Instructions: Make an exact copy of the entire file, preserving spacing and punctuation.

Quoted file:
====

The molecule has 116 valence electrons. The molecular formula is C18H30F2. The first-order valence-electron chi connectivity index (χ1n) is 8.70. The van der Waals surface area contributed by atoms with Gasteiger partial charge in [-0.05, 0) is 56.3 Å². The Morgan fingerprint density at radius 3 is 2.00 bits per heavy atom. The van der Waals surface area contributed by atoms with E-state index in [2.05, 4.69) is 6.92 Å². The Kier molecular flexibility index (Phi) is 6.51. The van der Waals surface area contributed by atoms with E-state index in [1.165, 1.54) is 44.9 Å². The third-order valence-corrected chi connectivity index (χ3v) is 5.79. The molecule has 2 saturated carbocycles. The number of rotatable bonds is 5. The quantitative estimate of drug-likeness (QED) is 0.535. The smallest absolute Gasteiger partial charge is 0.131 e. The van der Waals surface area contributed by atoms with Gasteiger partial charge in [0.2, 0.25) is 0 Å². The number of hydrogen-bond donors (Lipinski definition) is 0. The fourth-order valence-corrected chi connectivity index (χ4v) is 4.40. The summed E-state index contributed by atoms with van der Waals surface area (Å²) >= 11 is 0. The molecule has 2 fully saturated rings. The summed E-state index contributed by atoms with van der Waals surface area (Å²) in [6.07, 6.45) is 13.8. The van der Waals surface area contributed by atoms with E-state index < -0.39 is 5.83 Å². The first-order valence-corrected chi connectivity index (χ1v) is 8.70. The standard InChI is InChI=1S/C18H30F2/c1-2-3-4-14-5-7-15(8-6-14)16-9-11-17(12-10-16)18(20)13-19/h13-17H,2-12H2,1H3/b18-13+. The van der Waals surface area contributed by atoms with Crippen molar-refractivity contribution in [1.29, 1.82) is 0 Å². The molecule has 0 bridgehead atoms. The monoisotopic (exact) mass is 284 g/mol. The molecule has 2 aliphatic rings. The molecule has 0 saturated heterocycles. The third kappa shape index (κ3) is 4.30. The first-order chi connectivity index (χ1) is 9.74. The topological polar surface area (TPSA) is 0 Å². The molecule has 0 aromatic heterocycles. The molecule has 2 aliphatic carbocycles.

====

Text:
The molecule has 116 valence electrons. The molecular formula is C18H30F2. The first-order valence-electron chi connectivity index (χ1n) is 8.70. The van der Waals surface area contributed by atoms with Gasteiger partial charge in [-0.05, 0) is 56.3 Å². The Morgan fingerprint density at radius 3 is 2.00 bits per heavy atom. The van der Waals surface area contributed by atoms with E-state index in [2.05, 4.69) is 6.92 Å². The Kier molecular flexibility index (Phi) is 6.51. The van der Waals surface area contributed by atoms with E-state index in [1.165, 1.54) is 44.9 Å². The third-order valence-corrected chi connectivity index (χ3v) is 5.79. The molecule has 2 saturated carbocycles. The number of rotatable bonds is 5. The quantitative estimate of drug-likeness (QED) is 0.535. The smallest absolute Gasteiger partial charge is 0.131 e. The van der Waals surface area contributed by atoms with Gasteiger partial charge in [0.2, 0.25) is 0 Å². The number of hydrogen-bond donors (Lipinski definition) is 0. The fourth-order valence-corrected chi connectivity index (χ4v) is 4.40. The summed E-state index contributed by atoms with van der Waals surface area (Å²) >= 11 is 0. The molecule has 2 fully saturated rings. The summed E-state index contributed by atoms with van der Waals surface area (Å²) in [6.07, 6.45) is 13.8. The van der Waals surface area contributed by atoms with E-state index < -0.39 is 5.83 Å². The first-order valence-corrected chi connectivity index (χ1v) is 8.70. The standard InChI is InChI=1S/C18H30F2/c1-2-3-4-14-5-7-15(8-6-14)16-9-11-17(12-10-16)18(20)13-19/h13-17H,2-12H2,1H3/b18-13+. The van der Waals surface area contributed by atoms with Crippen molar-refractivity contribution in [1.29, 1.82) is 0 Å². The molecule has 0 bridgehead atoms. The monoisotopic (exact) mass is 284 g/mol. The molecule has 2 aliphatic rings. The molecule has 0 saturated heterocycles. The third kappa shape index (κ3) is 4.30. The first-order chi connectivity index (χ1) is 9.74. The topological polar surface area (TPSA) is 0 Å². The molecule has 0 aromatic heterocycles. The molecule has 2 aliphatic carbocycles.